My recently released book, Pills, Powder and Smoke: Inside the Bloody War on Drugs, investigates the reality of the West African country of Guinea-Bissau and its central role as a cocaine transit hub. I further reported on the issue for Vice in late 2019.
Now, in a new report in the Portuguese newspaper Publico, that references my book, there’s evidence that drug smugglers and trafficking are still alive and well in Guinea-Bissau (despite the Coronavirus currently interrupting the drug supply chain). Here’s a translation of the Publico story (done by the UN in Guinea-Bissau):
Braima Seide Bá, sentenced last week to 16 years in prison, returned to Bissau and lives at the home of the new director of the public oil company, with links to drug trafficking. He is not the only one who has recently returned.
Portuguese-Guinean Braima Seide Bá is on the run with an international arrest warrant issued in September last year. Accused in Operation Navarra, the biggest drug seizure in Guinea-Bissau’s history (1869 kilos of cocaine), he was ultimately tried in absentia and sentenced, last week, to 16 years in prison for drug trafficking.
But if he was not in Bissau at the time of the trial, in January, Braima Seide Bá has already returned, however, to Guinea-Bissau and at the time of writing he was not even far from the court that sentenced him. According to what PUBLICO learnt from a source familiar with the process, the trafficker has a lot of support from figures currently in power and even resides at the home of the new director-general of the National Petroleum Research and Exploration Company (EP-Petroguin).
Danielson Francisco Gomes Ié, better known as Nick, was appointed to head EP-Petroguin on March 31 and the nomination even deserved a “Note of Repudiation” from the Social Renewal Party (PRS) – party that supports the Government de facto, appointed by the self-proclaimed President, Umaro Sissoco Embaló.
“We vehemently repudiate the appointment of Mr. Danielson Francisco Gomes Ié,” says the communiqué of the party founded by the late former President Kumba Ialá, because “it cannot, therefore, be admitted that he be appointed to head such an institution, representing the resources of the Guinean state, a person who has public attitudes absolutely contrary to the interests defended by the company ”.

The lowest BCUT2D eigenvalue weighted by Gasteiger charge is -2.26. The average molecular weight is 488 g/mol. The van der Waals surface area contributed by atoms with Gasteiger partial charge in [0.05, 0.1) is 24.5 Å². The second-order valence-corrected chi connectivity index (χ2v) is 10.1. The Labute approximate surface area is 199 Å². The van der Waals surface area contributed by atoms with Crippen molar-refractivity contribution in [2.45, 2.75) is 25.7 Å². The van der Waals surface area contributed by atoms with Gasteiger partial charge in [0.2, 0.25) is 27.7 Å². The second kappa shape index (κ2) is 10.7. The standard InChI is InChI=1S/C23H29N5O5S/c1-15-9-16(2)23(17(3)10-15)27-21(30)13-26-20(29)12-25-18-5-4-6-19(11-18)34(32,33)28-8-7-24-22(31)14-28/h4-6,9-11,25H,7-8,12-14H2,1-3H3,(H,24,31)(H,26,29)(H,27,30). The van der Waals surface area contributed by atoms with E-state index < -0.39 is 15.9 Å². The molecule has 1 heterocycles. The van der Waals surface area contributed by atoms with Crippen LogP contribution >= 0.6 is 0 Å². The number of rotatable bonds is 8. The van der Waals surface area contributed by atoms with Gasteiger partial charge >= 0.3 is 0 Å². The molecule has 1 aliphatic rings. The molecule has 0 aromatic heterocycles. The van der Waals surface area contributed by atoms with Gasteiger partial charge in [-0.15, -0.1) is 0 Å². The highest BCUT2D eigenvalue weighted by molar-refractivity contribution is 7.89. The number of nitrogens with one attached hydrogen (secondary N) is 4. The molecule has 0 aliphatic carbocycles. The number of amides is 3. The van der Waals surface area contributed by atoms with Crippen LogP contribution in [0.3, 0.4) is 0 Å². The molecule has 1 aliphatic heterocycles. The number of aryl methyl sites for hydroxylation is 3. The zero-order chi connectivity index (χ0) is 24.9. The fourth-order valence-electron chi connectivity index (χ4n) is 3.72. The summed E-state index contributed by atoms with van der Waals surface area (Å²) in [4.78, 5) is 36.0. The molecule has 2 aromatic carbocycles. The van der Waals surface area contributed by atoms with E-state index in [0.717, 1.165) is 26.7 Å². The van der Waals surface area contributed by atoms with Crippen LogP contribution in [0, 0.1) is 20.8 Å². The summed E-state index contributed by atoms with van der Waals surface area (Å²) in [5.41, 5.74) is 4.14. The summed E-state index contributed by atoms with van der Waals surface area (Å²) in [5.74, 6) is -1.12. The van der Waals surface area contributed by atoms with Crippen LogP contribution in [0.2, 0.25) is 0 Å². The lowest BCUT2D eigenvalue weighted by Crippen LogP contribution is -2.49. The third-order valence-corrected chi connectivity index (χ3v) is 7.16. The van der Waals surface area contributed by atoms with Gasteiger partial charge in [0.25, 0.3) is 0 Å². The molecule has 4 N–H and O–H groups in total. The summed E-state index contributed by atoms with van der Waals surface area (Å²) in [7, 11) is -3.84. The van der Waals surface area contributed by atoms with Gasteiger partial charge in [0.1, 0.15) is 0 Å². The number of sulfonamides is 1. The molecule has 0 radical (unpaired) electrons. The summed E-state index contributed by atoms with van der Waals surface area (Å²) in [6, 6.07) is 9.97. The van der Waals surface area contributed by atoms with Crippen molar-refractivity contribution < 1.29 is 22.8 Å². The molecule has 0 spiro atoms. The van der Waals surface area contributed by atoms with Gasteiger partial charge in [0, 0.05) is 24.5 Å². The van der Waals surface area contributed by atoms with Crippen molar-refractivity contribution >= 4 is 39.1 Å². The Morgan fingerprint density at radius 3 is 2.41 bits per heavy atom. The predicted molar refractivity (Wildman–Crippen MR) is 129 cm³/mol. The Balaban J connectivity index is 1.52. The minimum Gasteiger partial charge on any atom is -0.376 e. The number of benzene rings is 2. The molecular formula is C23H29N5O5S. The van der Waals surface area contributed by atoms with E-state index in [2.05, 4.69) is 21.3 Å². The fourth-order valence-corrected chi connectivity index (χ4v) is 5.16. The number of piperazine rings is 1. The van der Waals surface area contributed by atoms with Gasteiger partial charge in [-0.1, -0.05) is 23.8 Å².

Nick Gomes’ appointment for the position came from the PRS itself, as the note implies: “It is hardly credible that, exactly when a party like the PRS all calls for decency, a decision of this importance is made in this way. It is also not credible that there were no other figures and technical staff within the renovators who fully met constitutional requirements. ”
For these members of the PRS, the appointment “weakens the image” of the party, because Nick Gomes, as everyone seems to know in Bissau and the de facto Government pretends to ignore, “is a well-known name from the world of crime, being referred to by the authorities as a drug deale – drugs, armed robbery of banks and fraud ”, explains the source who knows the Guinean judicial system well.
According to PÚBLICO, the return to Bissau de Seide Bá is not a unique case. One of the last commercial flights, if not the last, that TAP made to the Guinean capital (excluding those to repatriate Portuguese) before the country’s borders were closed, transported several figures from the criminal world in Guinea-Bissau.
“Terrorists from Pakistan, Colombia, drug dealers from Venezuela, arrived in Guinea on a TAP flight and were immediately identified,” adds the expert. “Braima Seide Bá, now sentenced to 16 years in prison, came on one of those flights, I think on TAP’s last commercial flight.”
The two major drug seizures in 2019, the aforementioned 1869 kg in Operation Navarra in September, and the 789 kg seized in March in Operation ‘Carapau’, may again be an exception in a country that has been seen as a narco-state since 2007 – transiting drugs, on its way between production in South America and consumption in Europe.
Both the national director of the Judicial Police (PJ), Filomena Mendes Lopes, and the Minister of Justice, Ruth Monteiro, responsible for the success of the operations against drug trafficking, were dismissed by the Government appointed by the self-proclaimed President, Umaro Sissoco Embaló, who dismissed the Executive constitutional, which has the support of the majority in Parliament.
At the same time, two of the figures of the Public Ministry (MP) denounced last year by the Minister of Justice, in a press conference, as being halting investigations of drug trafficking in Guinea-Bissau, Mário Iala and Herculano Sá are today very well regarded by the de facto government.
Mário Iala was even appointed by the de facto prime minister, Nuno Nabiam, as director of the Judiciary Police, however, days later, the President, Umaro Sissoco Embaló, ended up refusing the name and would be the assistant prosecutor, Teresa Silva, to take office.
Even so, with Iala having “great affinity with the Prosecutor General’s Office” and Herculano Sá coordinating the MP’s criminal court, the two can control all cases related to drug trafficking.
Australian journalist Anthony Lowenstein published in March a book on drug trafficking called Pills, Powder, and Smoke in which he mentions Guinea-Bissau, a country that decades of military coups and military instability have made an easy target for the flourishing of drug trafficking.
“Lowenstein visits hotels where the only customers are drug dealers and remote fishing villages where trafficking is an open secret and a source of employment,” writes Salon who has read the book. “He speaks to security officials who frankly admit that they have almost no resources to fight trafficking and traces the route from there to Europe, sometimes carried by Islamist militants.”